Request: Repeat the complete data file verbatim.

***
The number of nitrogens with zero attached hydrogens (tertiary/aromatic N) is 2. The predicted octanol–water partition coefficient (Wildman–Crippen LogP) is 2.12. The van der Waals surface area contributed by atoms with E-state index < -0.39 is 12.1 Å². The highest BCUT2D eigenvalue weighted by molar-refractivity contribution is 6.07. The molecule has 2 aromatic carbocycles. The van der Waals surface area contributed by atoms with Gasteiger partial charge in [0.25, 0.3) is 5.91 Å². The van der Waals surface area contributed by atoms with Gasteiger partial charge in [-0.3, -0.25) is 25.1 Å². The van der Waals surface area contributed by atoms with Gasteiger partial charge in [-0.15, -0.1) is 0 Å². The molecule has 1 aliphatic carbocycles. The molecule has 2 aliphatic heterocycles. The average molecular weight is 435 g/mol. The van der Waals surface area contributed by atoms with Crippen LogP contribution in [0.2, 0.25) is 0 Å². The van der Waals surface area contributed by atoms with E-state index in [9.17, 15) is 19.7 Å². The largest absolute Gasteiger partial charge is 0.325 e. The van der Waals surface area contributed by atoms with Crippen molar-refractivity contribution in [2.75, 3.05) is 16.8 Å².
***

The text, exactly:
The number of nitrogens with zero attached hydrogens (tertiary/aromatic N) is 2. The predicted octanol–water partition coefficient (Wildman–Crippen LogP) is 2.12. The van der Waals surface area contributed by atoms with E-state index < -0.39 is 12.1 Å². The highest BCUT2D eigenvalue weighted by molar-refractivity contribution is 6.07. The molecule has 2 aromatic carbocycles. The van der Waals surface area contributed by atoms with Gasteiger partial charge in [0.25, 0.3) is 5.91 Å². The van der Waals surface area contributed by atoms with Gasteiger partial charge in [-0.3, -0.25) is 25.1 Å². The van der Waals surface area contributed by atoms with Gasteiger partial charge in [-0.15, -0.1) is 0 Å². The molecule has 1 aliphatic carbocycles. The molecule has 2 aliphatic heterocycles. The average molecular weight is 435 g/mol. The van der Waals surface area contributed by atoms with Crippen LogP contribution in [0.2, 0.25) is 0 Å². The van der Waals surface area contributed by atoms with E-state index in [9.17, 15) is 19.7 Å². The largest absolute Gasteiger partial charge is 0.325 e. The van der Waals surface area contributed by atoms with Crippen molar-refractivity contribution in [2.75, 3.05) is 16.8 Å².